Taxpayer-subsidized government healthcare is not making people healthier.
New data shows that the use of psychotropic drugs among Medicaid beneficiaries is projected to reach an all-time high for the third consecutive year. With one in every five Medicaid prescriptions in Idaho written for these drugs, there exists a serious problem with mental health throughout the Gem State.
Psychotropic drugs are generally used to treat mental health conditions like anxiety, depression and mood disorders. In 2016, there were just under 400,000 claims for such medications. Since then, the use of these drugs has increased significantly, with claims growing 86% as of 2021. Estimates for 2022 say that Idaho Medicaid will spend $91 million to cover just short of one million claims for psychotropics by the end of the year.
Medicaid expansion and the COVID-19 pandemic both started in early 2020, as did the steep increase in psychotropic use. In the previous decade, spending on psychotropic medications declined by 5% per year and the number of prescriptions declined by 1% per year, when adjusted for inflation and Medicaid enrollment. Since 2020, however, this decline suddenly became a sharp annualized increase of 6% in prescriptions and 15% in spending (see Figure 2).
Medicaid expansion added to the number of people who could receive benefits. But that change alone does not explain the rapid increase in prescriptions and prescription expenses. Demographic changes played a key role.
The effects of the pandemic – exacerbated by harsh government policies, including Gov. Brad Little’s statewide lockdowns – created a surge of Idahoans applying for Medicaid. For adults under 40 and those in their 60s, lockdown policies created isolation, unemployment, and economic hardship, all of which harmed their mental health significantly more than was the case for all other age groups. This likely generated a demographic shift necessary, among both existing and new Medicaid enrollees, that accounts for the sudden rise in psychotropic drug use. Despite the state’s relatively quick economic recovery touted by the governor, these concerning trends remain and are worsening.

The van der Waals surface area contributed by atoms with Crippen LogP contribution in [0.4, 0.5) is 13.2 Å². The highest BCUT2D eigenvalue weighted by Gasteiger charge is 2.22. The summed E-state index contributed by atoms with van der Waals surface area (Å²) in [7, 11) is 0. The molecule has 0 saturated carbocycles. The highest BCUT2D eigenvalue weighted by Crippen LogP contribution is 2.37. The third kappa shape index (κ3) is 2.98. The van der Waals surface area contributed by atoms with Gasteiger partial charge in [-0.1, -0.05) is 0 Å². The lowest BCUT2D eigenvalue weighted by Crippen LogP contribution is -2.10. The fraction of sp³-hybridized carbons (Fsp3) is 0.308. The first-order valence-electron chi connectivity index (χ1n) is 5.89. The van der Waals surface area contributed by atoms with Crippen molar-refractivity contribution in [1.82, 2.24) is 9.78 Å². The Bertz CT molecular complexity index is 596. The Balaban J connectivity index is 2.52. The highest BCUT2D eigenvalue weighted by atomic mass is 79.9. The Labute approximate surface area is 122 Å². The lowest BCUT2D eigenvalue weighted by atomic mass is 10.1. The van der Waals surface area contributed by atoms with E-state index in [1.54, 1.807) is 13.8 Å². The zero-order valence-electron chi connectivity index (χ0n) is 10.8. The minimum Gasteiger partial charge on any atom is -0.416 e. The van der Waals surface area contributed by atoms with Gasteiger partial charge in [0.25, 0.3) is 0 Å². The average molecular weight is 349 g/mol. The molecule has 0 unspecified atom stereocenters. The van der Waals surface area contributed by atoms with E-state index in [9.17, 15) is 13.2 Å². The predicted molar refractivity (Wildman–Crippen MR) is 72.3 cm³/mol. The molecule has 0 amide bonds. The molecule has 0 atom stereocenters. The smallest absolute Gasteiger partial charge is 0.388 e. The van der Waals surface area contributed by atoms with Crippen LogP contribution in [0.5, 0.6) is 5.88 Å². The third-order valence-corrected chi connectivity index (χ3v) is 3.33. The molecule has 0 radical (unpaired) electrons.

There is cause for skepticism about the efficacy of prescribing psychotropic drugs to treat mental health conditions. One groundbreaking study asserts that the foundational theory supporting antidepressants – the chemical imbalance theory – is incorrect. Naturally, this research also calls into question whether antidepressants are effective forms of treatment. This theory has also been the basis of hesitancy for doctors and patients to stop antidepressant treatments, leading to lifelong use by people who would otherwise be able to seek better alternatives.
Despite doubts about the efficacy of some psychotropics, like antidepressants, these types of drugs are still commonly overprescribed. A national study notes that three out of every five visits where a new psychotropic drug was prescribed to a patient had no corresponding psychiatric diagnosis. Not only is this practice potentially detrimental to patient health, but the same study links this over-prescription to rising costs within the Medicaid system.
This tendency to overprescribe psychotropic drugs also made it common for patients to be taking more than one of these medications at the same time. Disturbingly, patients on Medicaid are significantly more likely to be taking multiple psychotropic drugs, despite this being an ill-advised practice that could have harmful effects on patients. This is especially concerning for the case in Idaho, as the state ranks among those with the highest incidence of this practice.
What is happening within the Medicaid system is an example of how government control negatively impacts people’s lives. The big government policies that dictated how we weathered the pandemic destroyed the livelihoods of many Idahoans and had long-term negative effects on their health and freedom.
The entrapment of patients in chronic therapies is a common convention of modern medicine. Guaranteeing that patients continue their treatments without the hurdle of paying for them – as the Medicaid system does so well – is good for business among medical interest groups. Some healthcare professionals are beginning to notice these practices, resulting in the increasing popularity of osteopathic physicians versus their allopathic counterparts – that is, DOs rather than MDs. Scholars are finding that not only are mental health conditions not treated well with medications, but lifestyle plays a greater role in mental health than originally thought, and the medical community is beginning to take note.
Patients should be wary of those claiming to advocate for their well-being, only to call for bigger government and more social programs. Like subsidies and bailouts to support companies that are failing due to their bad business models, Medicaid is subsidizing the use of healthcare treatments and practices that may not be best for patients. However, the consequences of doing so are more severe than traditional business bailouts and the result is a worse healthcare system for everyone.